It’s completely legal in the majority of countries around the world to obscure the ultimate beneficial owner. It’s perfectly legal to make that obscure and, in particular, the Pandora Papers points out a state like South Dakota, that operates just like you might expect the Cayman Islands, where discovery whose associated with one of these companies, including the beneficial owners, is challenging.

There are limitations to do business verification, but Trulioo has spent years building one of the best automated business verification solutions available anywhere. It has global coverage, including the 40 or so countries that require business entities to register their beneficial owners where they make that information available.

Then there’s the rest of the countries, another 150, where it’s complicated to get that information, so we’re working away at that. In conjunction with building solutions, we think the regulators are going to step in, that they’re going to respond to these scandals and they’re going to require beneficial owners to be registered and make that available to solutions like the ones that we provide.

[Darryl] It’s about having the best-in-class vendors to help mitigate your risk and automate as much of this process as possible. Doing things like OFAC Anti-Money Laundering, Anti-Money Laundering politically exposed personnel automating, all of these processes as much as possible is the first step.

You mustn’t be thinking of this as a one-and-done. You must have a solution that can pivot and adapt as quickly as possible and change your risk model in as near real-time as possible.

[Garient] Business verification is a critical part of remaining compliant. Once you know the officers or the beneficial owners associated with these businesses, additional identity verification is often required.

Whether it’s doing a KYC check, looking at that individual’s personal information, or doing a document check, companies need to be rest assured that they’re going to be compliant and not see some of the consequences that we’ve talked about around 6AMLD.

What can we expect next in terms of the Pandora Papers?

[Garient] The Panama Papers that occurred five years ago set a precedent for what we’re seeing now. In terms of some of these offshore accounts, it was a smaller scale data leak, but it led to some legislation and led to some of the regulation that is already in place today.

With the most recent scandal, we think that there will be outrage and legislators and regulators will respond with new consequences. That’s why you need technology that is responsive to those regulations and keep up to speed with; when a scandal occurs and legislation changes the technology is going to have to adapt and change too.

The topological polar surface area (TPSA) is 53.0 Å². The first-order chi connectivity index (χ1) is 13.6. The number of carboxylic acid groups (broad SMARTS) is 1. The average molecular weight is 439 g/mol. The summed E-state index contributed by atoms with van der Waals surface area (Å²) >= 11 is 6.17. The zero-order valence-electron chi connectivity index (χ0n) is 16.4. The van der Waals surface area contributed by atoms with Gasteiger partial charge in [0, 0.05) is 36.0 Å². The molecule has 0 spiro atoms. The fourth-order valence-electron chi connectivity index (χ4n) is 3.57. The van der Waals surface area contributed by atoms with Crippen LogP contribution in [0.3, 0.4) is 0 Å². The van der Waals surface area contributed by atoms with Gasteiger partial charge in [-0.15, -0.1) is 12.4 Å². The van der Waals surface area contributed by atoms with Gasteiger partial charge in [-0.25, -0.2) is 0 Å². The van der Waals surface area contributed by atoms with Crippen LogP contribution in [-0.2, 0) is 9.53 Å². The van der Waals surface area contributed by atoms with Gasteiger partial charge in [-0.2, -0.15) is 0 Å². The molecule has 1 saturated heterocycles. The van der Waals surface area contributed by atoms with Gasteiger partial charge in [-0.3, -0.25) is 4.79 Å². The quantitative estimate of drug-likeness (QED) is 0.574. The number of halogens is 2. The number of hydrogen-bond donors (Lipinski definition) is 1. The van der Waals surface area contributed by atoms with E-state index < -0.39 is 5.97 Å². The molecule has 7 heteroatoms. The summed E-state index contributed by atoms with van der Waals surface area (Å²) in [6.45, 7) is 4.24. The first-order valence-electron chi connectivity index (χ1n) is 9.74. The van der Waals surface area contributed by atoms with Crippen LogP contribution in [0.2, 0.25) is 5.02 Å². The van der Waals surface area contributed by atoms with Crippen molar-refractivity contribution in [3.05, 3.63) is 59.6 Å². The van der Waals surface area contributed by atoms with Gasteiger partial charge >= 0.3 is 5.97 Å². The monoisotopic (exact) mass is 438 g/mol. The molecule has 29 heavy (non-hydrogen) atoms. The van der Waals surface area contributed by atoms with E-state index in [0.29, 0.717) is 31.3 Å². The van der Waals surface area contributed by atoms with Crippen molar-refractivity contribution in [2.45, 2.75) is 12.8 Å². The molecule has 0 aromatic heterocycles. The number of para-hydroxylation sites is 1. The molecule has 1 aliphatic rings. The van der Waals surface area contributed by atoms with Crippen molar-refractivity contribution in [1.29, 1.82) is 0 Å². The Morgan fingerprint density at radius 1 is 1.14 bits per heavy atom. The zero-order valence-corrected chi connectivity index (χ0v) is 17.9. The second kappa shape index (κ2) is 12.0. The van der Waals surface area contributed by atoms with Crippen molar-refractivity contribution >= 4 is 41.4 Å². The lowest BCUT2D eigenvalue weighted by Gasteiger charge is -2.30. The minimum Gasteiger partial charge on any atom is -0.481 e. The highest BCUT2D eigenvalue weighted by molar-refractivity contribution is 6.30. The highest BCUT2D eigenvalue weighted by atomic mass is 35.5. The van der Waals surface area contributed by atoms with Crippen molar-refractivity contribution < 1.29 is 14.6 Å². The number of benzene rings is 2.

I predict more scandals and more insight into how these funds are being routed around the world and these attempts to clean them and criminal activity.

[Darryl] In terms of the different penalties, we’re starting to see the E.U. get quite extreme. There’s no excuse for saying I didn’t know. As soon as you’re providing services to somebody on one of these lists, you’re in trouble, whether you knew they were there or not.

I also think it’s really just becoming impossible to manually stay ahead of the curve here. I mean, you need automated solutions from best-in-class vendors to be able to ensure that you’re staying ahead of any potential violations, penalties, fines or even jail time.

I do also recommend using things like the electronic transaction association guidelines as a starting point, ensuring you have a robust underwriting and risk policy in place and that you’re constantly reviewing that policy ideally.

If you are automating your underwriting and risk analysis, you need to pivot as quickly as possible. There will always be new leaks and penalties. There will always be new best practices and new services available to ensure that your organization is not going to get caught in the track of providing services to somebody who’s potentially going to get you in trouble.

As a growing company, as you think about scaling, the excitement of a growing business should also be paired with the types of controls that will keep your company out of trouble.

Due diligence on business customers

Understanding who you are doing business with, and the risk they pose, is a fundamental compliance requirement. We thank Darryl for his time and insight into this crucial topic. As cross-border business and digital channels expand, the need for more clarity and information around business verification is only growing more significant.